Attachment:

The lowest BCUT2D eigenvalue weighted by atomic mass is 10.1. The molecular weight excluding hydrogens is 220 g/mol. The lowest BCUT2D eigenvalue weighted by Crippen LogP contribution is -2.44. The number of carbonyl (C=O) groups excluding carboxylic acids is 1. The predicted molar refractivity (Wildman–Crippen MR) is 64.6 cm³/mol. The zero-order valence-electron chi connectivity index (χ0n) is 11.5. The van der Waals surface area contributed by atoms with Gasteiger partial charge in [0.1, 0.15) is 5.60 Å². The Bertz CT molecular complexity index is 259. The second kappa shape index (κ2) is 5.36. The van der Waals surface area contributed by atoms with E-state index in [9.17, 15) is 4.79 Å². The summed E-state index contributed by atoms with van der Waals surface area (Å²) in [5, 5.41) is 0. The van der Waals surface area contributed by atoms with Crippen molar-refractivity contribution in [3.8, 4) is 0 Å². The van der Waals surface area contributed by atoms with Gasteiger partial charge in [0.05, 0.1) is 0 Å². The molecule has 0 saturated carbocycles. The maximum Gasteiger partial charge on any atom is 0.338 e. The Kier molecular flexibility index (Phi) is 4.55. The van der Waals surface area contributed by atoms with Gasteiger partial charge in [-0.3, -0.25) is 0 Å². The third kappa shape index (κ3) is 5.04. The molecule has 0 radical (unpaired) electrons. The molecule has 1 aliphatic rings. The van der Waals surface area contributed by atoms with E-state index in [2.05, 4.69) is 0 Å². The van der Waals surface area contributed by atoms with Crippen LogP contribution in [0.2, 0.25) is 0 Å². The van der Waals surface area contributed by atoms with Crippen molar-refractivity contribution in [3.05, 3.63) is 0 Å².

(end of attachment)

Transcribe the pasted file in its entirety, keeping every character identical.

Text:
The lowest BCUT2D eigenvalue weighted by atomic mass is 10.1. The molecular weight excluding hydrogens is 220 g/mol. The lowest BCUT2D eigenvalue weighted by Crippen LogP contribution is -2.44. The number of carbonyl (C=O) groups excluding carboxylic acids is 1. The predicted molar refractivity (Wildman–Crippen MR) is 64.6 cm³/mol. The zero-order valence-electron chi connectivity index (χ0n) is 11.5. The van der Waals surface area contributed by atoms with Gasteiger partial charge in [0.1, 0.15) is 5.60 Å². The Bertz CT molecular complexity index is 259. The second kappa shape index (κ2) is 5.36. The van der Waals surface area contributed by atoms with E-state index in [9.17, 15) is 4.79 Å². The summed E-state index contributed by atoms with van der Waals surface area (Å²) in [5, 5.41) is 0. The van der Waals surface area contributed by atoms with Crippen molar-refractivity contribution in [3.8, 4) is 0 Å². The van der Waals surface area contributed by atoms with Gasteiger partial charge in [0.05, 0.1) is 0 Å². The molecule has 0 saturated carbocycles. The maximum Gasteiger partial charge on any atom is 0.338 e. The Kier molecular flexibility index (Phi) is 4.55. The van der Waals surface area contributed by atoms with Gasteiger partial charge in [-0.3, -0.25) is 0 Å². The third kappa shape index (κ3) is 5.04. The molecule has 0 radical (unpaired) electrons. The molecule has 1 aliphatic rings. The van der Waals surface area contributed by atoms with E-state index in [2.05, 4.69) is 0 Å². The van der Waals surface area contributed by atoms with Crippen LogP contribution in [0.2, 0.25) is 0 Å². The van der Waals surface area contributed by atoms with Crippen molar-refractivity contribution in [3.05, 3.63) is 0 Å².